Let us suppose you are in a difficult marriage and your bitterness, un-forgiveness, and general disappointment toward your spouse continues to grow, even if it is imperceptible to others. How much do you love those who sin against you?

  • How much do I love my sister-in-law?
  • How much do you love your spouse?
  • How much do you love the person who hurt you?

Let us circle back around to our mantra, hate the sin, but love the sinner. Is that really true for you? Is there someone in your life who has sinned against you and you are not able to actively love them by your kindness, affection, and desire to serve them? We can abuse our love the sinner mantra in two ways:

  1. We want sinners to like us, so we do not tell them about the LORD’s wrath.
  2. We dislike sinners who have hurt us, so we refuse to love them the way LORD does.

My experience has been that most people have a hard time loving those who have sinned against them. As an example, there are too many Christian spouses who have a genuine disdain for the person they married. They may say they hate the sin, but love the sinner–except when the sinner sins against them.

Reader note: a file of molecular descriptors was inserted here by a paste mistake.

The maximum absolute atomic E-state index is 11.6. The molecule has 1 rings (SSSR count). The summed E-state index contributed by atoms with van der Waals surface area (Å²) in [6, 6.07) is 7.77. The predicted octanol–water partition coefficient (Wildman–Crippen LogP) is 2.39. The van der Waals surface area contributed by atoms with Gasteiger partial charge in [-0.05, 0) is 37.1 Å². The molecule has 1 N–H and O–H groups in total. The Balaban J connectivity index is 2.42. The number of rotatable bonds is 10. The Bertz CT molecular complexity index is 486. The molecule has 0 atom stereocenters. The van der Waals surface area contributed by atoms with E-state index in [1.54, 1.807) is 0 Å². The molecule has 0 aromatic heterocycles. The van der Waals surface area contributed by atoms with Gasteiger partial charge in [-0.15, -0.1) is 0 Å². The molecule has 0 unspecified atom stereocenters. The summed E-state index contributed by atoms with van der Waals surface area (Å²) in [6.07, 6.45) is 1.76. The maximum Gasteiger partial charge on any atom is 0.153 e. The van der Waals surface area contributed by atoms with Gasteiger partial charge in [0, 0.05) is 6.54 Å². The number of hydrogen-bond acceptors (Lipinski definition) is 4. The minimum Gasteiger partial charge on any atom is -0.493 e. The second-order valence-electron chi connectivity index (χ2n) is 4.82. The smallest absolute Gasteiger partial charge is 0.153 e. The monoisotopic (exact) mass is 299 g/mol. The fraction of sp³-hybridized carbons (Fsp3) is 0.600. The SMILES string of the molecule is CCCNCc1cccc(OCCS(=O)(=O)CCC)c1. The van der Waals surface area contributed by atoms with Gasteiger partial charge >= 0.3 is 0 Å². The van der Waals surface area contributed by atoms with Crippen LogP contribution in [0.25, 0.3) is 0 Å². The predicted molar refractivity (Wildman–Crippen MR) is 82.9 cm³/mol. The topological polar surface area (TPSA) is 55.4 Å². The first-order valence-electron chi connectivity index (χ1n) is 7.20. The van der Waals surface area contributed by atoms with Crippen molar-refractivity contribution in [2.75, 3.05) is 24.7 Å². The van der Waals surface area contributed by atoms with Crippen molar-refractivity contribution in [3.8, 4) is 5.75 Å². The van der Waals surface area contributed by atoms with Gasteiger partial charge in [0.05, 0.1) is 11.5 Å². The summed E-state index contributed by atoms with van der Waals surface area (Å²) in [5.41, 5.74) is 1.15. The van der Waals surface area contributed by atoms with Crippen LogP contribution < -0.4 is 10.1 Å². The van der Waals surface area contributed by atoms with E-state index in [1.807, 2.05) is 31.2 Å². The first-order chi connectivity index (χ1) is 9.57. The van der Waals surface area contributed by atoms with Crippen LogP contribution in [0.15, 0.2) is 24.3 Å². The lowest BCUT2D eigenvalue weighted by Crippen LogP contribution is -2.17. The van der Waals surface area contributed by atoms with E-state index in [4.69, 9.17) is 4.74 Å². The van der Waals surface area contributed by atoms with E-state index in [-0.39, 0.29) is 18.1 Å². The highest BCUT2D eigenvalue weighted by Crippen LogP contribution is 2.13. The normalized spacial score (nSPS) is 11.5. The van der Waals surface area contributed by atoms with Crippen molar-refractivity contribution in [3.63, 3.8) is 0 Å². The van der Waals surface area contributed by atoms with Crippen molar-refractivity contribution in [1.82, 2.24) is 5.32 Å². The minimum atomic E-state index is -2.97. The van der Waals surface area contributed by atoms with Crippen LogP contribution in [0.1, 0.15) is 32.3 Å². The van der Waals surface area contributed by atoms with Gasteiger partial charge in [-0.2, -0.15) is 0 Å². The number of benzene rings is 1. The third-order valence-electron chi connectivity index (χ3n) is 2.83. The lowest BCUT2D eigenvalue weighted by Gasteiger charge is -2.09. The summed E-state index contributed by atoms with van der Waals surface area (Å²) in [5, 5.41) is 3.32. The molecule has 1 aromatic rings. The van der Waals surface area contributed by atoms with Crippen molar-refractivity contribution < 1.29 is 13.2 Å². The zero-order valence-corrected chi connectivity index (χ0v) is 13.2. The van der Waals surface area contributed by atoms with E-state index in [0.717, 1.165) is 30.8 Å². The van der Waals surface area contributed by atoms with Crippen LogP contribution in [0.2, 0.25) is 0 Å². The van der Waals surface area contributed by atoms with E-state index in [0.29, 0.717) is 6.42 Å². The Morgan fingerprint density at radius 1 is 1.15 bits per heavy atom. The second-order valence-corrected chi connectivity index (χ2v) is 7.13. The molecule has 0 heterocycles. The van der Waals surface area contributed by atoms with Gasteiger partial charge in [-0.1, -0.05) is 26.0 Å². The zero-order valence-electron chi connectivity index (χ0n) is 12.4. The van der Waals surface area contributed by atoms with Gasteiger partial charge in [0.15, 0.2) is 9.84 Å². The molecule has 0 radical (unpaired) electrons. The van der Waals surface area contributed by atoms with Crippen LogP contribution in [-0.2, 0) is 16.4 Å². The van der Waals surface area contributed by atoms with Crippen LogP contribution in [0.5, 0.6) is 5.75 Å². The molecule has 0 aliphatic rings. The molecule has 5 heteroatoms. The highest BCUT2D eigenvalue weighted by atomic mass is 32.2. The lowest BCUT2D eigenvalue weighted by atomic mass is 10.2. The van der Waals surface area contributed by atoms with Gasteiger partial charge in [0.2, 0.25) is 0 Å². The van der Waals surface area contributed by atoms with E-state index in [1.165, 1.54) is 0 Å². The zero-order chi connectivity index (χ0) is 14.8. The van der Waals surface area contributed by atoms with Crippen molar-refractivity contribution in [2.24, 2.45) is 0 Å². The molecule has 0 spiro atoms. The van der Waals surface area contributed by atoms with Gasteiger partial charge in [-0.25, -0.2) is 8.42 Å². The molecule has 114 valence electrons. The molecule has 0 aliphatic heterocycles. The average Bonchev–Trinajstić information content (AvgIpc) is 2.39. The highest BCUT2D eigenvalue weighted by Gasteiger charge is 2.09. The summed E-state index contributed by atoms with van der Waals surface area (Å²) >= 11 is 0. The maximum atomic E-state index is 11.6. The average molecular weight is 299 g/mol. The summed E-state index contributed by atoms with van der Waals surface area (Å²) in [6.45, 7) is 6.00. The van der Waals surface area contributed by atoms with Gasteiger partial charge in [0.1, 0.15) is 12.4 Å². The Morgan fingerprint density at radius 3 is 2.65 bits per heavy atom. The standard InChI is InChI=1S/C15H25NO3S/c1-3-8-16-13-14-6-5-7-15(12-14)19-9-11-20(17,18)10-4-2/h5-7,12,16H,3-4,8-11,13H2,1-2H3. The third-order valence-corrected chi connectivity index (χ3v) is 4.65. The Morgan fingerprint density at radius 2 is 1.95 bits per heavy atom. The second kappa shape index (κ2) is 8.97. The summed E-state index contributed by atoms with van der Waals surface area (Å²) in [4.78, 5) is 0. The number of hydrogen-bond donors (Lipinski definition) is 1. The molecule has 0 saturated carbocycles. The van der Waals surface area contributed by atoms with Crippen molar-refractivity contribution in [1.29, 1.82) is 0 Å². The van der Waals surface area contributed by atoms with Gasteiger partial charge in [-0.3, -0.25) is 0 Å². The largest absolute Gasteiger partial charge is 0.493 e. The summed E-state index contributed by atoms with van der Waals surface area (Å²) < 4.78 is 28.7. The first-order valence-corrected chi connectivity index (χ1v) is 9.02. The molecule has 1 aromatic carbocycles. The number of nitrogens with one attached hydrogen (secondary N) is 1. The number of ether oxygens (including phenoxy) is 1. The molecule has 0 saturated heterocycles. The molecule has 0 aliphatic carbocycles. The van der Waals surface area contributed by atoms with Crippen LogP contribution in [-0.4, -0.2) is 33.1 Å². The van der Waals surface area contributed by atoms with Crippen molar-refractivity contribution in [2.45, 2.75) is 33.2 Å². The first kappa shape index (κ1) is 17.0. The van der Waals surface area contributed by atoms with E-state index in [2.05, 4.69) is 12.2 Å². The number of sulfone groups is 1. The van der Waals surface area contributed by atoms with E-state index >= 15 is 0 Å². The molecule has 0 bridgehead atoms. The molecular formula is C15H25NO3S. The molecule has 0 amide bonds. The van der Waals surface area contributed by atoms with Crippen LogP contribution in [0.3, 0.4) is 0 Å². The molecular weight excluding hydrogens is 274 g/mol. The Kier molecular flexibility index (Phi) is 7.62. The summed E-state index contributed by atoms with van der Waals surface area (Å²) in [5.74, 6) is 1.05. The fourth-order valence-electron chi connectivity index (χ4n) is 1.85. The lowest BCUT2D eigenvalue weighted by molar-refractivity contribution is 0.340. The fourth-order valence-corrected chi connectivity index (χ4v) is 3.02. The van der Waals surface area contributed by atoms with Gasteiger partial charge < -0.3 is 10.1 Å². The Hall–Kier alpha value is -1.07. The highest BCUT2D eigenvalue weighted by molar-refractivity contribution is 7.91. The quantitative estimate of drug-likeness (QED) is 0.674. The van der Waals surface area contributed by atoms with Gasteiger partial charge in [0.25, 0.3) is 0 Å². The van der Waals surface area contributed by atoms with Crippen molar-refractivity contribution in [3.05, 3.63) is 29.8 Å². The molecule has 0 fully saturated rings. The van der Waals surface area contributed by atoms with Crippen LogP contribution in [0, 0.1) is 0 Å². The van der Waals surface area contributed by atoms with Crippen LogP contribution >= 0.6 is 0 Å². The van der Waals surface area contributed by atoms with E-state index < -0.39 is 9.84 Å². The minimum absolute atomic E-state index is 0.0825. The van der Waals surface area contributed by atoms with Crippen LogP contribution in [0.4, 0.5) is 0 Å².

If you are really going to love the sinner, then love them the way Christ did by dying for them (Ephesians 5:25). Let us lower the platitude flag and get in the trenches with them.

Beloved, never avenge yourselves, but leave it to the wrath of God, for it is written, “Vengeance is mine, I will repay, says the Lord.”

To the contrary, “if your enemy is hungry, feed him; if he is thirsty, give him something to drink; for by so doing you will heap burning coals on his head.” Do not be overcome by evil, but overcome evil with good. – Romans 12:19-21 (ESV)

I mean, if we really do love the sinner and hate their sin, then we should be spending time with them, helping them, serving them, and genuinely leading them away from their sin.

Jesus is our perfect example of someone who hated sin, but loved sinners. He had comprehensive love that encompassed any kind of person. All sinners and any sin fell within the parameters of His Gospel love for them.